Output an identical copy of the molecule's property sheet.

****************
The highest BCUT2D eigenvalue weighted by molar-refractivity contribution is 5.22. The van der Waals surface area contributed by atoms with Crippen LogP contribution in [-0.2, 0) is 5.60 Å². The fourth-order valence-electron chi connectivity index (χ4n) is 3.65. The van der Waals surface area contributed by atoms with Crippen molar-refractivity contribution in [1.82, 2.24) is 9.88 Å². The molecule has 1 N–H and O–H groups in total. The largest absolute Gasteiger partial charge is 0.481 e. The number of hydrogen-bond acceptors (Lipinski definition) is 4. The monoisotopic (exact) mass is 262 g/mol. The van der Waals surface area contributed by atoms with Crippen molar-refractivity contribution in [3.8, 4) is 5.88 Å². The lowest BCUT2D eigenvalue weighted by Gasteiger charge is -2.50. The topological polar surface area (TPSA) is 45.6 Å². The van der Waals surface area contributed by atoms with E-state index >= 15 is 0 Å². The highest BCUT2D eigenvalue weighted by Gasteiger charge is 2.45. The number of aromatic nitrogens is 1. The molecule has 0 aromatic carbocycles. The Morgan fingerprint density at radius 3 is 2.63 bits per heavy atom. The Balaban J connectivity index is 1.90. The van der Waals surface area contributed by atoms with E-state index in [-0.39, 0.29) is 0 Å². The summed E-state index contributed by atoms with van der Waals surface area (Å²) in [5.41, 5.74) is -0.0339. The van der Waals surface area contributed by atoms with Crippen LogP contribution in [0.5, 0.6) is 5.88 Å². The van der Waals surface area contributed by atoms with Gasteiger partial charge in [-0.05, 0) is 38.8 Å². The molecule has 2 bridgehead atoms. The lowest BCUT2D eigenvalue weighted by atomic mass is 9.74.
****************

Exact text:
The highest BCUT2D eigenvalue weighted by molar-refractivity contribution is 5.22. The van der Waals surface area contributed by atoms with Crippen LogP contribution in [-0.2, 0) is 5.60 Å². The fourth-order valence-electron chi connectivity index (χ4n) is 3.65. The van der Waals surface area contributed by atoms with Crippen molar-refractivity contribution in [1.82, 2.24) is 9.88 Å². The molecule has 1 N–H and O–H groups in total. The largest absolute Gasteiger partial charge is 0.481 e. The number of hydrogen-bond acceptors (Lipinski definition) is 4. The monoisotopic (exact) mass is 262 g/mol. The van der Waals surface area contributed by atoms with Crippen molar-refractivity contribution in [3.8, 4) is 5.88 Å². The lowest BCUT2D eigenvalue weighted by Gasteiger charge is -2.50. The topological polar surface area (TPSA) is 45.6 Å². The van der Waals surface area contributed by atoms with E-state index >= 15 is 0 Å². The highest BCUT2D eigenvalue weighted by Gasteiger charge is 2.45. The number of aromatic nitrogens is 1. The molecule has 0 aromatic carbocycles. The Morgan fingerprint density at radius 3 is 2.63 bits per heavy atom. The Balaban J connectivity index is 1.90. The van der Waals surface area contributed by atoms with E-state index in [-0.39, 0.29) is 0 Å². The summed E-state index contributed by atoms with van der Waals surface area (Å²) in [5.41, 5.74) is -0.0339. The van der Waals surface area contributed by atoms with Crippen LogP contribution in [0.5, 0.6) is 5.88 Å². The van der Waals surface area contributed by atoms with Gasteiger partial charge in [-0.05, 0) is 38.8 Å². The molecule has 2 bridgehead atoms. The lowest BCUT2D eigenvalue weighted by atomic mass is 9.74.